Question Time: Do You Let Jeremy Bonderman Opt Out?

Question Time: Do You Let Jeremy Bonderman Opt Out?

A: Sure. Unless you're giving up on Harang.

 

Veteran pitcher Jeremy Bonderman has a June 1 opt-out clause in his minor-league deal, meaning that if the Mariners fail to promote him to the majors by that date, then he can choose to become a free agent.

So: Do you let him go?

Let's break it down:

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Will you get pre-injury Bonderman?

Of course, the whole reason that a guy with a decent track record in 193 MLB starts is in the minors in the first place is that he's recovering from major surgery.  Bonderman didn't pitch at all in 2011 or 2012 following elbow issues and surgery.  Prior to that, he had issues with a blood clot in his shoulder.

So the initial question is: is he back?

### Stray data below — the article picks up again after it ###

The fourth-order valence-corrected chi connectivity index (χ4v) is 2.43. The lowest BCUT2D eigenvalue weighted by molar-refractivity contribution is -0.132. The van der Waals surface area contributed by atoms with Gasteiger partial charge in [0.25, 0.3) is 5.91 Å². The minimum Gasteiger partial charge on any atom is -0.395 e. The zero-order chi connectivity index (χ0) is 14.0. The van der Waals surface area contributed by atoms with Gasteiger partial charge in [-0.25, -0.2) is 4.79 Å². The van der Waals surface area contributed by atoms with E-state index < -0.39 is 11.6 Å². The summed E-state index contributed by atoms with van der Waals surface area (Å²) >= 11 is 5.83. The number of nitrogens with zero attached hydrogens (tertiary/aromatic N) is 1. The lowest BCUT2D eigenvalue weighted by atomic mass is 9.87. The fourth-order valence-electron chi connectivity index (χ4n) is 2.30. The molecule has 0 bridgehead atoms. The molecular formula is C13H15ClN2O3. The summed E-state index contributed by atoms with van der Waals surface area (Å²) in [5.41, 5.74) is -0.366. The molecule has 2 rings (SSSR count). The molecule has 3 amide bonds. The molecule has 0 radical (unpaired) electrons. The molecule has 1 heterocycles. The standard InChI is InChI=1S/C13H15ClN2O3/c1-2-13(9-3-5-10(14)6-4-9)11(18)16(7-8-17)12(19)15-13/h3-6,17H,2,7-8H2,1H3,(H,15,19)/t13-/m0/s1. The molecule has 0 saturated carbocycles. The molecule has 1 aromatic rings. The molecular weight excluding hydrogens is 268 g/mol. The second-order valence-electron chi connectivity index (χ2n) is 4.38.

And that answer seems to be "yes."  All reports indicate he's throwing without pain, and hitting low-90s on the radar gun. 

His results:  3.79 ERA | 1.39 WHIP | 10.0 H/9 | 0.8 HR/9 | 2.5 BB/9 | 5.3 K/9

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Is pre-injury Bonderman worth having?

First of all, Bonderman probably gets some psychic mileage just from folks having a mental image of Bonderman and Justin Verlander both being young, hard-throwing righties in the Tiger rotation in the 2000s (both are 30 now; Bonderman a few months older).  And, in fact, in 2005 and 2006, when they were 22 and 23, Bonderman had a higher strikeout rate than Verlander.

But they veered off in different directions pretty quickly.  Bonderman has not struck out more than 20% of batters faced since 2006.  Verlander has not struck out fewer than 23% of batters faced since 2008.